* Kerry briefs Netanyahu on Geneva deal
* Netanyahu says world must also show resolve on Iran
By Jeffrey Heller and Warren Strobel
JERUSALEM, Sept 15 U.S. Secretary of State John
Kerry assured Israel on Sunday a U.S.-Russian deal to remove
Syria's chemical weapons would be effective, addressing concern
that a lack of resolve would embolden Iran in its nuclear drive.
"We cannot have hollow words in the conduct of international
affairs, because that affects all other issues, whether Iran or
North Korea or others," Kerry said after talks with Israeli
Prime Minister Benjamin Netanyahu.
Kerry briefed Netanyahu on what he called "the most
far-reaching chemical weapons removal ever", after the Israeli
leader said the deal would be judged on whether it achieved the
arsenal's "complete destruction".
Israeli officials had privately expressed dismay about U.S.
President Barack Obama's handling of the Syria crisis, fearful
that any failure to follow through with threatened military
action would encourage Iran to press on with its nuclear work.
"The Syrian regime must be stripped of all its chemical
weapons, and that would make our entire region a lot safer,"
Netanyahu said after his talks with Kerry.
"The determination the international community shows
regarding Syria will have a direct impact on the Syrian regime's
patron Iran. Iran must understand the consequences of its
continual defiance of the international community by its pursuit
towards nuclear weapons," Netanyahu added.
Standing alongside Netanyahu, Kerry said the framework
agreement he reached with Russian Foreign Minister Sergei Lavrov
in Geneva on Saturday "has the full ability ... to strip all of
the chemical weapons from Syria".
Kerry reiterated that the military option remained should
Syrian President Bashar al-Assad fail to comply with the deal.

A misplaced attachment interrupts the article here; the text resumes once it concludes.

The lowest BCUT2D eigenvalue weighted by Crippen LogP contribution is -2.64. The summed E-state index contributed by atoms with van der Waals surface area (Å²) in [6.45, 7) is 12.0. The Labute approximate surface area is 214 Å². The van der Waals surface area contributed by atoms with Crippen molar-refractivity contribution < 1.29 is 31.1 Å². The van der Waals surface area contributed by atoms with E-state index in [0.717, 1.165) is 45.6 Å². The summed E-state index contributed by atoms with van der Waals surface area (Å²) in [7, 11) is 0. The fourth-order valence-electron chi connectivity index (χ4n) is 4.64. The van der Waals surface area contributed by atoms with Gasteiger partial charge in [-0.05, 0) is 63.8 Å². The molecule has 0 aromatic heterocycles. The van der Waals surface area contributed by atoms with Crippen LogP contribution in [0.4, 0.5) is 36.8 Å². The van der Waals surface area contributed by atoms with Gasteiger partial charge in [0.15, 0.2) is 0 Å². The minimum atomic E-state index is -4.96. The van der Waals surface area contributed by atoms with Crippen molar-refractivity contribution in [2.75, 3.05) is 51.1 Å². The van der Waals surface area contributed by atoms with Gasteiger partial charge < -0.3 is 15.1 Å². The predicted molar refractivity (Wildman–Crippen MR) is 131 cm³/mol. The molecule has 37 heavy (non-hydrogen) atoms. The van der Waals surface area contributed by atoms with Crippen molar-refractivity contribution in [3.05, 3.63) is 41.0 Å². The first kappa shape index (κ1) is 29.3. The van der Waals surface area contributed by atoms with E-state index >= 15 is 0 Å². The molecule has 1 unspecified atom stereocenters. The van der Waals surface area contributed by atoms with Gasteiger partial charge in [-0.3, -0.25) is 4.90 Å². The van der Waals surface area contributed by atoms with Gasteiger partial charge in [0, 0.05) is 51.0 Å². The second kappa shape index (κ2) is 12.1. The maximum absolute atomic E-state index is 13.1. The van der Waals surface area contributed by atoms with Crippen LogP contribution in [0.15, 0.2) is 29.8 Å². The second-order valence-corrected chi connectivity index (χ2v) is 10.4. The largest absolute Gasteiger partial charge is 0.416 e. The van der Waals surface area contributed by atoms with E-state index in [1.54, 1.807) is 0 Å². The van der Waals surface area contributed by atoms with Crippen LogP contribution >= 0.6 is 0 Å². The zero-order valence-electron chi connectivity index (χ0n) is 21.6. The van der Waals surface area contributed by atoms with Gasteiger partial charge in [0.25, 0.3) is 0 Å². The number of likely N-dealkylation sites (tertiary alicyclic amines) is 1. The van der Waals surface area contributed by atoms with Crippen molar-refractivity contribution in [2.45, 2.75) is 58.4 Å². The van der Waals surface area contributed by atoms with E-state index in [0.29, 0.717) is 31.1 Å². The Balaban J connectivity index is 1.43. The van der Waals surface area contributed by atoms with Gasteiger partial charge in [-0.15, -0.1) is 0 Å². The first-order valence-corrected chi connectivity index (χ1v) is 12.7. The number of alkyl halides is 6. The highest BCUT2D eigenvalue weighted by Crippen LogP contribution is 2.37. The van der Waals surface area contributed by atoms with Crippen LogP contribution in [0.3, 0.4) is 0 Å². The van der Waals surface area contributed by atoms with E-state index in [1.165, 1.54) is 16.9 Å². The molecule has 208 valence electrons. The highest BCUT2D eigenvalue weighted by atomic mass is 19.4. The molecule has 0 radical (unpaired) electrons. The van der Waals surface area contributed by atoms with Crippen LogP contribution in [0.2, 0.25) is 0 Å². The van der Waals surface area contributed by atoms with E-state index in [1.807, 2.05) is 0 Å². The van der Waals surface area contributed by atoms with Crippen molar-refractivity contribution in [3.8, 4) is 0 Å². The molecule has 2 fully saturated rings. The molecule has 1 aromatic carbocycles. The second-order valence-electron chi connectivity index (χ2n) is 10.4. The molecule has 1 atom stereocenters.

The accord called for Assad to account for his chemical
arsenal within a week and let international inspectors eliminate
it all by the middle of 2014.
"The egregious use of chemical weapons by the Assad regime
against innocent men, women, children, their own citizens, all
indiscriminately murdered in the dead of night is unacceptable,"
Kerry said, referring to an Aug. 21 attack that Washington says
killed more than 1,400 people.
"And we have said in no uncertain terms that this should
never happen again. This country (Israel) understands the words
'never again' perhaps more than any other," he said, a reference
to the Nazi Holocaust in which six million Jews were killed,
many of them in gas chambers.
Israel has largely stayed on the sidelines of Syria's civil
war, a two-and-a-half-year conflict that has killed more than
100,000 people and pits the Iranian-allied Assad government
against rebels who include Islamist militants deeply hostile to
the Jewish state.
Netanyahu reiterated his call for a "credible military
threat" to back up sanctions and diplomatic efforts aimed at
curbing Iran's nuclear programme. Iran says its nuclear work is
In an interview on ABC's "This Week with George
Stephanopolous" aired on Sunday, Obama defended his handling of
the Syrian crisis.
Obama also said he and new Iranian President Hassan Rouhani
had exchanged letters about the Syrian situation and that Tehran
understood that a potential nuclear-armed Iran "is a far larger
issue" for the United States.
Earlier, Netanyahu again hinted at possible Israeli military
strikes on Iran should he deem diplomacy a dead end.
"In any case, Israel must be poised and ready to defend
itself, by itself, against any threat - and this capability and
readiness are more important now than ever," he said.
Netanyahu has called on Tehran to hand over all its uranium
enriched above 3.5 percent and to stop any further purification
toward possible weapons-grade level. Israel is widely assumed to
have the Middle East's only nuclear arsenal.